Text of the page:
Red flags raised
Concerns about state legislators overstepping their bounds, where the money goes and who really benefits from the measure feeds the flames of opposition and confusion.
In 2000, Arizona voters approved Proposition 301, which required the state to increase K-12 funding each year to keep up with inflation and said education funding would be protected from the whims of the Legislature by passing a guaranteed inflation adjustment.
Opponents claim the measure robs from a trust set up by the founders of Arizona to provide long-term income for schools. It has worked for more than 100 years, they note.
At least two prominent Arizona politicians have spoken out against Prop 123 in a file on the Arizona Secretary of State website.
Former Arizona State Treasurer Carol Springer claims it's actually a property tax increase across Arizona and said that Gov. Doug Ducey said this puts new money into education without raising taxes.
She said that despite the governor's claim, officials have admitted it does raise taxes but tried to disguise it by saying "that's just how school finance works. I don't know about you but I am sick and tired of being lied to by politicians."
In her statement, she asked what happens when the money runs out:
"A tax increase. (There's) no such thing as a free lunch. If the schools need more money and you don't have enough taxes to give them the money, then be honest and raise taxes."
Current Arizona State Treasurer Jeff DeWit also opposes the measure. He says the school trust money is meant to last forever and that the Legislature is not allowed to spend any of the principal. The plan spends principal.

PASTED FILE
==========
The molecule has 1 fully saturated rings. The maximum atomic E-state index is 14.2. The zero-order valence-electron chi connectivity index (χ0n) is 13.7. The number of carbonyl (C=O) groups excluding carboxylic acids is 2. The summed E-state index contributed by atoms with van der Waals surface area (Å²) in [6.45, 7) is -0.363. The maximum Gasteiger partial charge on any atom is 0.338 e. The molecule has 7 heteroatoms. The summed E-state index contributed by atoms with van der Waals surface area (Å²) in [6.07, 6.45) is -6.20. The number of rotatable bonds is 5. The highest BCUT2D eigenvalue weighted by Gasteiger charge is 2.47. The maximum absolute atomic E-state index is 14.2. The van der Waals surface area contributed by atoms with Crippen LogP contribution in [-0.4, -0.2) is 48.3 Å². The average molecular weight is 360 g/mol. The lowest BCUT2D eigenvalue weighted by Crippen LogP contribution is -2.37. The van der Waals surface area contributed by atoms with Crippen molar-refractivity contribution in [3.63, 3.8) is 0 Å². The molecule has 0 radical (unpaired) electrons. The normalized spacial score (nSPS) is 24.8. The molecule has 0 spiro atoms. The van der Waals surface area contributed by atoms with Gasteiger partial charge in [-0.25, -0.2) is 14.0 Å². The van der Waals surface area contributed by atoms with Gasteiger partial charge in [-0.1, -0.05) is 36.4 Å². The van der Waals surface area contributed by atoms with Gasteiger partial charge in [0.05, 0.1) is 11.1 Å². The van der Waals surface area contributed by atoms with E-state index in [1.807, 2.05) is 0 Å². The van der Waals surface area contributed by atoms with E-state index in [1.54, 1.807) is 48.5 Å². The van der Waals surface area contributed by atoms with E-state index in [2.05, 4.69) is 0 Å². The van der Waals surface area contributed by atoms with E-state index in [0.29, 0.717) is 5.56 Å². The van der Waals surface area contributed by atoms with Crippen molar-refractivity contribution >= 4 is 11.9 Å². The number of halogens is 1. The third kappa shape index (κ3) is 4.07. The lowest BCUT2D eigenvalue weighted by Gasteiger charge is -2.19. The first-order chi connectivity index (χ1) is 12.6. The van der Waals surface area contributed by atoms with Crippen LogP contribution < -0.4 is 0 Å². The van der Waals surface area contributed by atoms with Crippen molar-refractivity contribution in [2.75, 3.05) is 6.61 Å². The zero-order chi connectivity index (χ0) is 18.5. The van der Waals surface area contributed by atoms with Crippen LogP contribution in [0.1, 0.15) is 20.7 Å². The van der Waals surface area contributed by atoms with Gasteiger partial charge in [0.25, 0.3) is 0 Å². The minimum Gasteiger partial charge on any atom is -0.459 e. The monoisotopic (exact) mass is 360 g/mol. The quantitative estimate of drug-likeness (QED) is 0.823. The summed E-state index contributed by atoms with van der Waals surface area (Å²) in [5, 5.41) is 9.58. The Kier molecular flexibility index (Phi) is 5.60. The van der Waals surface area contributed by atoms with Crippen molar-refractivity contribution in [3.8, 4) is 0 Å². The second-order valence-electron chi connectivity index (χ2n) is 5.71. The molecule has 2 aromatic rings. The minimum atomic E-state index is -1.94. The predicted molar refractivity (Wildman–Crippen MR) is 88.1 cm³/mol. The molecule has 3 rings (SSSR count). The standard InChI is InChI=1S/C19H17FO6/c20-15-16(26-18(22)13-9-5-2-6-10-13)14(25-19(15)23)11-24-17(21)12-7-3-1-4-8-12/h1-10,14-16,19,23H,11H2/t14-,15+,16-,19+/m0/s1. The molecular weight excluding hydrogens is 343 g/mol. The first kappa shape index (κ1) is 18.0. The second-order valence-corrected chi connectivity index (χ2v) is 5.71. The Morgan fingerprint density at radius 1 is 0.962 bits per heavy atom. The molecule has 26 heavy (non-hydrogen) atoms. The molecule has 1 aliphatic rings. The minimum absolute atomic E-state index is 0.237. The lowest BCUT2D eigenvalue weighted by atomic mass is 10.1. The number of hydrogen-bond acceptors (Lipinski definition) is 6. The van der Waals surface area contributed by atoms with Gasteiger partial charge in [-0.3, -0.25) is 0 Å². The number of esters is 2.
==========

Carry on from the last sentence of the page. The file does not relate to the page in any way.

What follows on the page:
"By dipping into the principal we will not only face potential lawsuits that would tie up the money for years but we also will face a huge financial shortfall in just 10 years that will create yet another gigantic education funding problem."
According to a fact-check report by Arizona Republic reporter Jade Yeban, where the money goes is anyone's guess.
In Proposition 123, the legislation doesn't specify where or how school districts must spend that money. It could go specifically toward classroom spending, toward classroom personnel, salaries and benefits for teachers, classroom supplies such as pens and crayons, instructional aids such as textbooks and activities and tuition.
Non-classroom dollars pay for administrative salaries, plant operations and maintenance, food service, transportation and student and instruction support services.
In other words, the money would be divided among Arizona school districts but would not come with a specific requirement on where or how the money could be spent.
Despite the confusion in the room, the overall feeling was that something has to be done now.
A 2010 lawsuit about the state's failure to adjust all components of the K-12 Base Level for inflation (pursuant to ARS. §15-901.01) which was enacted in Proposition 301, has been one strand in the fuse that lit this firecracker of a proposition. There's statewide apprehension that more lawsuits filed as a result of the passing of Prop 123 could cause schools more grief.
Rep. Gina Cobb, R-Kingman, pointed that out at the Republican forum Tuesday night.
"The lawsuit itself is depleting state funds," she said. "We're just lining the lawyer's pockets and not helping our kids."
State and countywide polls run from 6 a.m. to 7 p.m. Tuesday.
All polling places that were open during the presidential preference election in March will be open for this election.
Kingman's early voting polling place is the Kathryn Heidenreich Senior Center at 1776 Airway Ave., Suite B. It will be open from 9 a.m. to 4 p.m. today.
Information on propositions and polling places can be found at www.mohavecounty.us.